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2016 Los Angeles Clippers Gameday 1

GOLD MEDAL on the team. “Point guards create plays for others. The way he rolls to the rim and commands so much attention, he gets everybody open shots.” As head coach Doc Rivers watched along from the stands at practice, he noticed everyone else witnessing what he does on a daily basis. As Rivers said, “DJ does what DJ does,” it’s just that this past summer he did it representing his country alongside some of the best athletes the U.S. has to offer. But Rivers, who was instrumental in Jordan’s development the last few years, isn’t satisfied yet. He’s seen the vast jumps Jordan’s made in a short amount of time. Why stop now? “I don’t know if it’s the ‘Summer of DeAndre,’” Rivers said. “But DJ is just coming into his own, and I think he still has a ceiling to get to.” RETURN HOME A month after Jordan won a gold medal in Rio, it might’ve been difficult to tell how much time had passed. The Clippers’ center patriotically donned a white T-shirt with a bald eagle and American flag emblazoned on the front and “USA” inscribed on the sleeve, wearing the same gold medal as he visited the Clippers’ business offices, letting every employee file in one-by-one to take pictures with him and the medal. Jordan, after all, understands the allure. The Clippers’ center rarely took the medal off in the days after stepping up to the Olympic podium Aug. 21 and, sandwiched between Lowry and Durant, getting it placed around his neck. He soaked in the moment, tilting back his body after receiving it and exclaiming, “Oh my God!” with a gregarious look and smile on his face. He stared down at the medal and studied it, as if he couldn’t believe what he was looking at. Then he chomped down on it, the same way a person might get pinched to ensure he or she isn’t dreaming. It wasn’t fantasy. “It was crazy,” Jordan recalled. “I thought about when we came together in New York for the first time as a team and the first practice, and when we first got to Rio. You think about everything. You think about the whole journey.” He understands the infatuation everyone else now has with that medal now that he’s returned home. He says everyone wants to wear it – including his son, who’s worn it and crawled around with it. “Everyone’s been a part of it and a part of helping me win a gold medal, so it’s cool,” Jordan said. With 7.4 points and 6.1 rebounds per game in eight games at the Olympics, including three starts, Jordan showed his fellow Olympians what the Clippers already knew about his game, and how it opens everyone and everything else up on the floor. He led the U.S. team with nine blocks and a 74 percent mark from the field, doing everything that made him a max player and one of the league’s top centers. Foes became friends, as Jordan’s Olympic experience turned him from a largely unheralded to merited star. But as his summer comes to a close, he won’t let those friendships deter from his competitiveness and what’s next, as the Clippers reconvene and his Olympic teammates once again become competitors, with the season getting under way. And Jordan returns with something extra, beyond the tangible medal he continues to cherish. NEXT STEP Doc Rivers is trying to come up with the right word. Maybe “swagger” isn’t it, so he uses “professional” to describe Jordan’s manner and demeanor as the Clippers go through training camp after a summer that started with a First Team All-NBA nod for Jordan and ended in Olympic gold. Ask Austin Rivers, though, and the former word is perfectly appropriate to describe the assertive way Jordan’s carrying himself after his successful Team USA stint. “It’s a confidence,” Austin said. “To do something only so many people have done, that kind of breeds a new type of swagger about yourself, and he has that. He’s just a beast.” After a summer Doc called the most important of Jordan’s career, it wouldn’t be a shock to see a different level of consistency – or “swagger,” or “professionality,” or whatever word one would prefer to use to describe the confident way Jordan carries himself and plays. In fact, Doc expects it. “I think seeing the work ethic of all the other players, being around them all those days, feeling what winning feels like, giving himself up for a team in a short period of time … I think all those things were great for DJ,” Rivers said. “I expect him, in some ways, to be the most improved this year because of the summer he had.” Jordan won’t deny the effect his incredible summer had on him. Of course, he’ll have physical memories of the Olympic journey, most notably the gold medal he took with him to training camp (he said he’ll get a case for it eventually to hang at his house). But what he gained from the experience goes beyond the palpable. It’s seeing how Durant and Anthony and other superstars worked every day. It’s learning lessons from a litany of experienced coaches, from head coach Mike Krzyzewski, to Boeheim, to Tom Thibodeau and Monty Williams. “The leadership aspect of USA basketball has really helped me out a lot,” Jordan said. It’s also the feeling of being a key cog of something far bigger, and then getting it done. “That was an awesome experience,” Jordan said. “I’ll never forget that. I made so many cool friends on the team who I probably will hate for the next few months, but they’ll be my brothers for life. We did something together not a lot of people get to do.” When Jordan thinks back to some of his fondest memories from Team USA outside of actually winning the medal, he goes back to before the team ever took off Brazil. He thinks to the exhibition games and wearing a “USA” jersey in front of friends and family in Houston, then doing the same in front of fans in Los Angeles. “And getting booed in Golden State,” Jordan says with a grin, “that was awesome. It was all fun. The first practice we had, the last practice we had before the gold medal game, all those different things along the journey I still remember.” And, as Doc said, all of those experiences can only serve as a positive, as the head coach is seeing first-hand how confident and self-assured his center looks on the court. That presence demands respect. As Austin went on describing Jordan’s swagger, he told a story about a dunk Jordan pulled off that “only one or two people on the planet” could’ve finished, which preceded a Jordan block at the other end. He added that in addition to Jordan being in great shape from playing all summer, a few new post moves have also followed. It’s exactly the type of start Doc hoped for and continues to expect from a center he believes will continue to grow from a once-in-alifetime experience. “The light’s on,” Doc said, “and it’s just going to keep getting brighter.” 62 | CLIPPERS GAMETIME MAGAZINE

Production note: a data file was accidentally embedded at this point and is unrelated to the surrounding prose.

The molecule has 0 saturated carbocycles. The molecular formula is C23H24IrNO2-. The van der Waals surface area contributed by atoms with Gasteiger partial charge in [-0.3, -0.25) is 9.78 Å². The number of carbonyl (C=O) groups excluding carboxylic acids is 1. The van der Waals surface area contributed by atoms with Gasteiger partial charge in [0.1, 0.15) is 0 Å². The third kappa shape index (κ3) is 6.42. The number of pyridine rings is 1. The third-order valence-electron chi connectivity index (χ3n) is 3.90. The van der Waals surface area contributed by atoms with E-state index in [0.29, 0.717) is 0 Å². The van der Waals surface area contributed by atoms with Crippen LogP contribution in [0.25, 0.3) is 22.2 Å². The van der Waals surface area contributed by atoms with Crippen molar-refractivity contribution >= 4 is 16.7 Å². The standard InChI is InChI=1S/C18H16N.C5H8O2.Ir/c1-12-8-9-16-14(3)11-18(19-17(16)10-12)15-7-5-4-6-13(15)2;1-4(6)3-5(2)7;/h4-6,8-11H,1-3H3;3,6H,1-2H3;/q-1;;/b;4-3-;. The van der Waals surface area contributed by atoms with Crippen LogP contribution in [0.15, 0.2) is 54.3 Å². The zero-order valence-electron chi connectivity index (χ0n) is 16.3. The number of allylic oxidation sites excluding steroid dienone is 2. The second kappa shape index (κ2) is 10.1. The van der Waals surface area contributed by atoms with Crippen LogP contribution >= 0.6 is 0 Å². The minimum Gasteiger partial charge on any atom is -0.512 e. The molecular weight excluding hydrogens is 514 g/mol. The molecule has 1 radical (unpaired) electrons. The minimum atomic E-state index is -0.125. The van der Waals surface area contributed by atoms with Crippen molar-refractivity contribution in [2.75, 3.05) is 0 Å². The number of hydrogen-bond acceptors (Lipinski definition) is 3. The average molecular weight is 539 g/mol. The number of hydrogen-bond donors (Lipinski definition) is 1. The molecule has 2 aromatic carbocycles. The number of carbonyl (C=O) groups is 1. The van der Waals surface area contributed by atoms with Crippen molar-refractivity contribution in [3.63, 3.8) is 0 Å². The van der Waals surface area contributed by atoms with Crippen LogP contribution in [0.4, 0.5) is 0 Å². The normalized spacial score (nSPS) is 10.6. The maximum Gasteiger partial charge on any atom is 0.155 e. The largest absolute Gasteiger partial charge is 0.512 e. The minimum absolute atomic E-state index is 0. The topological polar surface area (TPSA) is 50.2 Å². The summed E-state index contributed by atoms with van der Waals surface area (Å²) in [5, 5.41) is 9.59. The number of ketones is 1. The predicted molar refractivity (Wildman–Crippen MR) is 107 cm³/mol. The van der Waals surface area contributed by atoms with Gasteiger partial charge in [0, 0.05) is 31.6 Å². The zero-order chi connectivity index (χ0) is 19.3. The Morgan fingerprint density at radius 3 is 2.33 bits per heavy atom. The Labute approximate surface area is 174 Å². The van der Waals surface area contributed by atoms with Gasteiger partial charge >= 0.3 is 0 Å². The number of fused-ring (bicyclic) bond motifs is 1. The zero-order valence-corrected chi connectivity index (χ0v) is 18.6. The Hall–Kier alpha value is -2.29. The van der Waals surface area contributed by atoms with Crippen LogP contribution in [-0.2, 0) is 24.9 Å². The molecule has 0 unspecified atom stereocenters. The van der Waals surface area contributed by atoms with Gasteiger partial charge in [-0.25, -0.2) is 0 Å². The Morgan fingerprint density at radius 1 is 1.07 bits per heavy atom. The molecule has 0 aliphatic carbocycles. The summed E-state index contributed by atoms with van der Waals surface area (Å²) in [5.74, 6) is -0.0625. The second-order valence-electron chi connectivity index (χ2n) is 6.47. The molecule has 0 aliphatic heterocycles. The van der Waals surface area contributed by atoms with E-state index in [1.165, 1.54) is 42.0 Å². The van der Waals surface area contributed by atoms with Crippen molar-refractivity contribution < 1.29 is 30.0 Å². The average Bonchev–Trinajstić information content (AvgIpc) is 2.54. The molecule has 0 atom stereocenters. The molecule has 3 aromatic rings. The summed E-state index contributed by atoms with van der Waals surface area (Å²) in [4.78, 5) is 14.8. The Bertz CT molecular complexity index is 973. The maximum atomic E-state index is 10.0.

2016 Los Angeles Clippers Gameday 1